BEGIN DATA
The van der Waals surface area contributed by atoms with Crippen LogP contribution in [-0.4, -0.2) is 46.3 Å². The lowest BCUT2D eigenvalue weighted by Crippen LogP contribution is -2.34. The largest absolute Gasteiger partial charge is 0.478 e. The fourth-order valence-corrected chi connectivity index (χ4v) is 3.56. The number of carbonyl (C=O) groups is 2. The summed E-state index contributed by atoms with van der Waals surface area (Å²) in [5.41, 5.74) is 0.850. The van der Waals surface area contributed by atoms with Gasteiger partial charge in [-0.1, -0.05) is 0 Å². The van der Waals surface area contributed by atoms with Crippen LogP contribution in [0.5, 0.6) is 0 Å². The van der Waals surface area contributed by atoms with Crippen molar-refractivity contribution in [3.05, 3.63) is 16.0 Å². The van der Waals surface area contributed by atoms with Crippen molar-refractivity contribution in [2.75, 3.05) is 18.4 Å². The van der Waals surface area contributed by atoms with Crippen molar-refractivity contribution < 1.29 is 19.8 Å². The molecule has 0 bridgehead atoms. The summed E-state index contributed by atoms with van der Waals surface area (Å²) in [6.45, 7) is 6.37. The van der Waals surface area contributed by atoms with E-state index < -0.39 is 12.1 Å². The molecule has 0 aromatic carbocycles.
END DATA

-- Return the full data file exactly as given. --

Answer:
The van der Waals surface area contributed by atoms with Crippen LogP contribution in [-0.4, -0.2) is 46.3 Å². The lowest BCUT2D eigenvalue weighted by Crippen LogP contribution is -2.34. The largest absolute Gasteiger partial charge is 0.478 e. The fourth-order valence-corrected chi connectivity index (χ4v) is 3.56. The number of carbonyl (C=O) groups is 2. The summed E-state index contributed by atoms with van der Waals surface area (Å²) in [5.41, 5.74) is 0.850. The van der Waals surface area contributed by atoms with Gasteiger partial charge in [-0.1, -0.05) is 0 Å². The van der Waals surface area contributed by atoms with Crippen LogP contribution in [0.5, 0.6) is 0 Å². The van der Waals surface area contributed by atoms with Crippen molar-refractivity contribution in [3.05, 3.63) is 16.0 Å². The van der Waals surface area contributed by atoms with Crippen molar-refractivity contribution in [2.75, 3.05) is 18.4 Å². The van der Waals surface area contributed by atoms with Crippen molar-refractivity contribution < 1.29 is 19.8 Å². The molecule has 0 bridgehead atoms. The summed E-state index contributed by atoms with van der Waals surface area (Å²) in [6.45, 7) is 6.37. The van der Waals surface area contributed by atoms with E-state index < -0.39 is 12.1 Å². The molecule has 0 aromatic carbocycles.